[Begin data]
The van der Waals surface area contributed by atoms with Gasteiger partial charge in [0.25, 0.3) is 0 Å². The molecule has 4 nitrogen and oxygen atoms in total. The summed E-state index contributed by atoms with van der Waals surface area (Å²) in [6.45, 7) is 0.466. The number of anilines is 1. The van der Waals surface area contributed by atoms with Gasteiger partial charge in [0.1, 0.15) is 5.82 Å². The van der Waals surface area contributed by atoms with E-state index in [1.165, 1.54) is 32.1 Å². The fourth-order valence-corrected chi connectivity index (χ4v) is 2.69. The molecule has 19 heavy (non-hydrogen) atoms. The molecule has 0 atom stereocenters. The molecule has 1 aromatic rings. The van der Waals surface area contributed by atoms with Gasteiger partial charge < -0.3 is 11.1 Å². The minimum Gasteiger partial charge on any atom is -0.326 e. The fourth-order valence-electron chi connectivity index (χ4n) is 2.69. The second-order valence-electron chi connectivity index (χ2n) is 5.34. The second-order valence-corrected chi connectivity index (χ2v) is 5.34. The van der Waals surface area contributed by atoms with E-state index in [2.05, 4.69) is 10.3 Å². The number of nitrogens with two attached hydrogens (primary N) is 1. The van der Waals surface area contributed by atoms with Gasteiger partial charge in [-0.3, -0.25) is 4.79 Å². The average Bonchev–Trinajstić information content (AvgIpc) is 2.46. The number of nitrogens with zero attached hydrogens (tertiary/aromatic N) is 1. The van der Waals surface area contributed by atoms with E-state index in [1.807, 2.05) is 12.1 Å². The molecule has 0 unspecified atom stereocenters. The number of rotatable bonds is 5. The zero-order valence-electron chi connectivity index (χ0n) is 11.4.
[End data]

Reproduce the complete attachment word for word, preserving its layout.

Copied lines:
The van der Waals surface area contributed by atoms with Gasteiger partial charge in [0.25, 0.3) is 0 Å². The molecule has 4 nitrogen and oxygen atoms in total. The summed E-state index contributed by atoms with van der Waals surface area (Å²) in [6.45, 7) is 0.466. The number of anilines is 1. The van der Waals surface area contributed by atoms with Gasteiger partial charge in [0.1, 0.15) is 5.82 Å². The van der Waals surface area contributed by atoms with E-state index in [1.165, 1.54) is 32.1 Å². The fourth-order valence-corrected chi connectivity index (χ4v) is 2.69. The molecule has 19 heavy (non-hydrogen) atoms. The molecule has 0 atom stereocenters. The molecule has 1 aromatic rings. The van der Waals surface area contributed by atoms with Gasteiger partial charge < -0.3 is 11.1 Å². The minimum Gasteiger partial charge on any atom is -0.326 e. The fourth-order valence-electron chi connectivity index (χ4n) is 2.69. The second-order valence-electron chi connectivity index (χ2n) is 5.34. The second-order valence-corrected chi connectivity index (χ2v) is 5.34. The van der Waals surface area contributed by atoms with E-state index in [2.05, 4.69) is 10.3 Å². The number of nitrogens with two attached hydrogens (primary N) is 1. The van der Waals surface area contributed by atoms with Gasteiger partial charge in [-0.3, -0.25) is 4.79 Å². The average Bonchev–Trinajstić information content (AvgIpc) is 2.46. The number of nitrogens with zero attached hydrogens (tertiary/aromatic N) is 1. The van der Waals surface area contributed by atoms with E-state index in [1.807, 2.05) is 12.1 Å². The molecule has 0 unspecified atom stereocenters. The number of rotatable bonds is 5. The zero-order valence-electron chi connectivity index (χ0n) is 11.4.